However, I did not hesitate to use the old dog brush to work through the tangles, first on me and then on Buster. I’d only found this place the previous night, so I decided to look around and was thrilled to discover the water hadn’t been shut off. The outside faucet still worked and I was able to run the water over my hair until it no longer felt gritty and greasy. Removing my stained and dirty shirt, I cleaned it as best I could before laying it on the grass to dry. The afternoon passed with as much cleaning as I could take with the cold water, and I finally felt more human again.
            I was human. I was a person. And those boys in the park had treated me like something…less. “You deserve better, and you’re a dog,” I said to Buster. “I’m a person, don’t I deserve some fun in my life too?” he cocked his head as if trying to figure out what I was saying, his ears flopping awkwardly and I laughed at his confused expression.
            Dogs don’t judge. He didn’t look at me and my scars—self-inflicted and otherwise—and determine that I wasn’t worthwhile. Instead he saw me as…what? His liberator? His friend? All I knew was he liked me, and wasn’t rushing off to someone else or attacking me as if I were a threat.
            Hours passed and he still remained by my side as I snuck out of the yard to search for my evening meal. It was the first time in my two years on the street that I hadn’t felt alone. “Hey kid!” my body stiffened and I slowly turned to face the bully from the park.
            “What?” I asked, trying to sound tough, but failing when my voice came out barely above a whisper. Clearing my throat I tried again, my voice stronger the second time.
            “Nice mutt,” he sneered. “You strays gotta stick together…”          
            “You’re right about that,” another voice broke in. “Leave him alone!” A boy, probably about a year or two younger than my fifteen years, had appeared out of an alley. His anger was plain, as was the bruise on his face and the scrape on his elbow.
            “Paul,” the bully sneered. “Didn’t get enough yesterday huh? Beat it, or I beat you.” Buster growled at the bully, the fur along his back prickling up in anger.
            I glanced between the bully, the new boy and the dog. This was getting out of control. “Look,” I addressed the bully, no longer afraid of him for some reason. “I don’t know who you are, or what your problem is, but you need to go. I don’t know this kid, and I don’t know you, but I do know this dog is about two seconds from ripping your face off, and I don’t know if I can stop him.”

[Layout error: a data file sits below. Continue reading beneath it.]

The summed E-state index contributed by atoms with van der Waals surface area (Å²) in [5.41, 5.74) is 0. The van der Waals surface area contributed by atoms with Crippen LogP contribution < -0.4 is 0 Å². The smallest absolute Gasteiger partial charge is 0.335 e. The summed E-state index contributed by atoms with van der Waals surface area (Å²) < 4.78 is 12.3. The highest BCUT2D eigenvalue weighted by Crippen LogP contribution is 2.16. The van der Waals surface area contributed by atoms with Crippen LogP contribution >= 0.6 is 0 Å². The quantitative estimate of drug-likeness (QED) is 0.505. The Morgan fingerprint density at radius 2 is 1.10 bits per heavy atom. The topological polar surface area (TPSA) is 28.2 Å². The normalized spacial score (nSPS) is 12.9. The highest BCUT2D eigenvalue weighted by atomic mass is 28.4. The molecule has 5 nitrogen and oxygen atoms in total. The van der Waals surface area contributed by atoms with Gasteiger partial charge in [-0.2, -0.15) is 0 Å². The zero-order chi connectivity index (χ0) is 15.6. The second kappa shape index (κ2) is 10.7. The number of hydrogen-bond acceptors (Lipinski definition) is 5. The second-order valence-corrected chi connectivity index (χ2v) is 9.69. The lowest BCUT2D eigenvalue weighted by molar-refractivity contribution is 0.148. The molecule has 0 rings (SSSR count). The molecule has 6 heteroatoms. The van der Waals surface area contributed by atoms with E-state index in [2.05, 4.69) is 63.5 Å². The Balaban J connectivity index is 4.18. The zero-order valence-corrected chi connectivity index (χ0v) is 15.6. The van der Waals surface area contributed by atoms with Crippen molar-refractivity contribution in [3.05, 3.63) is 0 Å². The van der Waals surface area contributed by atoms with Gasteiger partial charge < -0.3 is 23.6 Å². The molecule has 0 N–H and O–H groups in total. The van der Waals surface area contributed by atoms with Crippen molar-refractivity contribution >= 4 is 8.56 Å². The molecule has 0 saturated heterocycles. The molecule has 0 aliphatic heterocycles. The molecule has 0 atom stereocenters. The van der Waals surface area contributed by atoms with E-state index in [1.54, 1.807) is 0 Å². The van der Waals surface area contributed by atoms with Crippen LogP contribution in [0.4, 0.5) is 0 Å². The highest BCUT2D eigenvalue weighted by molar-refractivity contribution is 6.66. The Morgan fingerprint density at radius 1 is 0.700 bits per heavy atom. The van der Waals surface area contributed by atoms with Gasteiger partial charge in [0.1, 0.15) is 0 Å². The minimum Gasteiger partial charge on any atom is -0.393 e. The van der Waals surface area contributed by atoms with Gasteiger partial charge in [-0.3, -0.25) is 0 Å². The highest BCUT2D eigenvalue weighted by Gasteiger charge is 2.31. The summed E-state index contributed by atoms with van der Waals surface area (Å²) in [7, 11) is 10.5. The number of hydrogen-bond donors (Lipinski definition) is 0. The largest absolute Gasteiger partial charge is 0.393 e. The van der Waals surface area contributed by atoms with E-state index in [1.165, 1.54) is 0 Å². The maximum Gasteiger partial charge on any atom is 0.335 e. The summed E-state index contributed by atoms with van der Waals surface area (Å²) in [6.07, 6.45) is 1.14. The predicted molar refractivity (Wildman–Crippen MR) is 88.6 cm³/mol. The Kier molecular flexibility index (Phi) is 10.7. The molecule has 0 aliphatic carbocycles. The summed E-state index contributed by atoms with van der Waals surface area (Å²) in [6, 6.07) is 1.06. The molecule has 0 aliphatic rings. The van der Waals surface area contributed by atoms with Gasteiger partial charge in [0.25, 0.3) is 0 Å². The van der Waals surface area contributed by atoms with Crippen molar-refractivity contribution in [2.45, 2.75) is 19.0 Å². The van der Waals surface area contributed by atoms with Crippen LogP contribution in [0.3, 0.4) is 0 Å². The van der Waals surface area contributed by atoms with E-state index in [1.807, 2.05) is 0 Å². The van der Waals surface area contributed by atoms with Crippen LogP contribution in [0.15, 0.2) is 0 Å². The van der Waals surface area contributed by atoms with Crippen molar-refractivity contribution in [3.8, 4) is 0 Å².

The bully warily eyed the dog that was slowly approaching him, growling all along. “Fine,” he said. “You aren’t worth it anyway.” He backed away and Buster stopped growling, only relaxing his aggressive posture when he was out of sight.
            “Nicely handled,” the newcomer said, no sign of his earlier anger. “I’m Paul.”
            I wanted to leave, but there was fear and suspicion in the boy’s eyes that matched my own and I felt an instant connection. “I’m Jason,” I felt no guilt at the lie. It had been my name for the last two years, and would be until my father discovered it. “You know, you should learn to back off when the bullies attack, or you’re just going to get hurt.”
Paul glared at me for several seconds before responding, “Yeah? Why do you care? I don’t even know you.”
            Why did I care? It was the first time I’d ever seen this boy, but for some reason I felt the urge to protect him. “Maybe because no one else does,” I said. “Everyone needs someone to care about what happens to them, right?”
            The other boy looked confused. “You’re like me, right?” he asked. “You don’t have a family either, do you?” I shook my head. “So how can you care? Everyone else I’ve met have been mostly out for themselves. Even if they acted like they cared, it was to benefit themselves somehow.”
            My desire to keep this boy safe was growing. “You haven’t done anything…illegal, since you’ve been on the streets, have you?”
            “Just stole some food. Mostly I’ve been trying to avoid everyone, but that jerk from the park…well, he just needs someone to teach him a lesson. And I think you and your dog may have helped,” he smiled, probably thinking of the look on the bully’s face when Buster had growled at him.
            “His name is Buster, I found him earlier today. We have a place, at least for now. You could come and stay with us for a while. I can keep you safe.”
            “How?” for the first time Paul allowed some vulnerability to show through his tough exterior and I wondered what had happened to land him in the streets.
            Still, I was a bit hesitant to trust him with all of my secrets. “That’s something I can explain to you when we trust each other a little more. But for now, that bully was right.”
            Paul’s vulnerability transformed to confusion and a little anger, “About what?”

            I gestured at the three of us; Paul, Buster, and myself and said, “We strays need to stick together.”

No comments:

Post a Comment